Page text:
ON DISEASES AND DISTORTIONS OF THE SPINE

Charles Verral, Charles Verral
1840 The Lancet  
13 Above the umbilicus, the tumefaction consisted chiefly of flatus; but below the umbilicus, its character was that of solidity, especially at the sides. I passed a catheter, but the bladder was empty. The fluctuation was obscure in every portion of the swelling,and especially at its inferior part. A very remarkable change occurred in the progress of this case a few days after I had been consulted, for on Friday, May 18th, vomiting took place, succeeded by a marked diminution in the sizeof the
more » ... abdomen. The vomiting was at first faecal, and excessively offensive, but it soon assumed a brown colour, and sometimes had a green hue. The vomiting continued with scarcely any intermission until the following Thursday evening, when it sensibly declined, recurring only about once an hour. On the following day it ceased, and the abdomen was then almost flat. It is impossible to compute, with accuracy, the quantity brought up, but it was supposed to have reached eleven or twelve gallons. The quantity which escaped the last three days was measured by Dr. Nelson and myself, and amounted to twenty-eight pints. She may be said to have passed the first few days in one continued act of vomiting. The tumour must have consisted of an ovarian cyst, complicated with a parabysma, the contents of the ,cyst bursting into the intestines, and being mixed with the gastric and intestinal secretions, was discharged by vomiting. She had DO evacuation by the rectum whilst the vomiting continued; and she was supported for many days by means of strong animal broth mixed with the yolk of eggs. I examined this woman on the llth day of Novem. ber. She was then perfectly well in health, I but the solid tumour below the umbilicus was as large as a child's head, and sometimes very painful. I could feel the os uteri very distinctly, and on either side of it I could distinguish the solid ovarium resting on the brim of the pelvis, though mainly on the left side of the abdomen, and extending from the brim of the pelvis to the umbilicus. Eleven months afterwards, during my absence from home, this woman had an illness which terminated fatally, but, unfortunately, there was no examination. Before concluding, I shall say a few words relative to the removal of the enlarged ovary by operation. Of Mr. Lizars' cases I forbear to speak ; but I have already apprised you of the success which has attended the extraction of the sac through the aperture made in the abdominal walls after its evacuation by tapping. To render the operation practicable, the sac must be in its early stage, and unadherent ; and I believe that adhesions rarely, if ever, take place whilst the sac remains small. More numerous cases, however, can alone give permanent value to an operation which, in the only instances (three in number) in which it has , been performed, has been perfectly snccessful. For more extended information on the subject of the present lecture, I beg, Gentlemen, to refer you to an elaborate paper by Dr. Bright, illustrated by a great variety of examples, in the 6th Number of" Guy's Hospital Reports." It is a very instructive paper, and I recommend you to read it with the closest attention. ON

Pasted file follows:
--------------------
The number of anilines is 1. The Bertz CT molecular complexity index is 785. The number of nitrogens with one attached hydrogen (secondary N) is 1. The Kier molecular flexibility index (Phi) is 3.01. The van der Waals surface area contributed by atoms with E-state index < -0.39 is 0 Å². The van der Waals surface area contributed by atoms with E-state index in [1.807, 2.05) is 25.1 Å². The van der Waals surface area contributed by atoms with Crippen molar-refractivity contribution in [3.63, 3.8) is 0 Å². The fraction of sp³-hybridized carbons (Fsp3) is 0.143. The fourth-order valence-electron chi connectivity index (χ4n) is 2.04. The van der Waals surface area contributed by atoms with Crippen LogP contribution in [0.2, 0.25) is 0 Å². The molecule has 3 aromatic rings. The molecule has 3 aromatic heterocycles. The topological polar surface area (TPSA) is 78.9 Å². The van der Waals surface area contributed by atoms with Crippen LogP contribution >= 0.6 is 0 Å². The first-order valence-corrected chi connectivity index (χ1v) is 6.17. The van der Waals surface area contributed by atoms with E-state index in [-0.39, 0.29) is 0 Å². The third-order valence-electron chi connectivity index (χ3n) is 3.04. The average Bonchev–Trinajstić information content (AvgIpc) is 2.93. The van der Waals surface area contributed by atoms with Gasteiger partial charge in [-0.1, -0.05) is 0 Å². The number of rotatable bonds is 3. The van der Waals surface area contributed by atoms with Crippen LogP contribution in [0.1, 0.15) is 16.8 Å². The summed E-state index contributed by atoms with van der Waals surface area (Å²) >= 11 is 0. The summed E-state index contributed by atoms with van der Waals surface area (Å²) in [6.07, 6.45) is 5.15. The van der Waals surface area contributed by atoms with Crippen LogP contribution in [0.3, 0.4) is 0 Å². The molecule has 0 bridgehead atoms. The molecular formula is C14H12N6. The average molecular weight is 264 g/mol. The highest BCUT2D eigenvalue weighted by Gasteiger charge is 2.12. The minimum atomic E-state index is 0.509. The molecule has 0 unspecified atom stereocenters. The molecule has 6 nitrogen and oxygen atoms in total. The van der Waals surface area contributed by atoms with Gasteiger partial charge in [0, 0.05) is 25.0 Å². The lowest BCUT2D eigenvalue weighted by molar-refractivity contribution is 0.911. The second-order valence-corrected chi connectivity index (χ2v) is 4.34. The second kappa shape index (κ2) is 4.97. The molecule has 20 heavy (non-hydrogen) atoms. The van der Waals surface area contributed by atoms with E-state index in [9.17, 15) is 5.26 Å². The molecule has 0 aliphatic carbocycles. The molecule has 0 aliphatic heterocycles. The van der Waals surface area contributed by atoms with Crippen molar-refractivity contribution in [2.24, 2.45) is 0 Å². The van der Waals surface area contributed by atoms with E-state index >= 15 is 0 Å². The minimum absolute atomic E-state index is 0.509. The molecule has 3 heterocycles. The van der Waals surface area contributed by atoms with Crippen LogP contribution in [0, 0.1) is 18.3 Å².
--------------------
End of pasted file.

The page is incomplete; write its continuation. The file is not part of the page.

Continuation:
doi:10.1016/s0140-6736(02)84358-6 fatcat:qj5trdrurvhl7hnn6il4tkksqi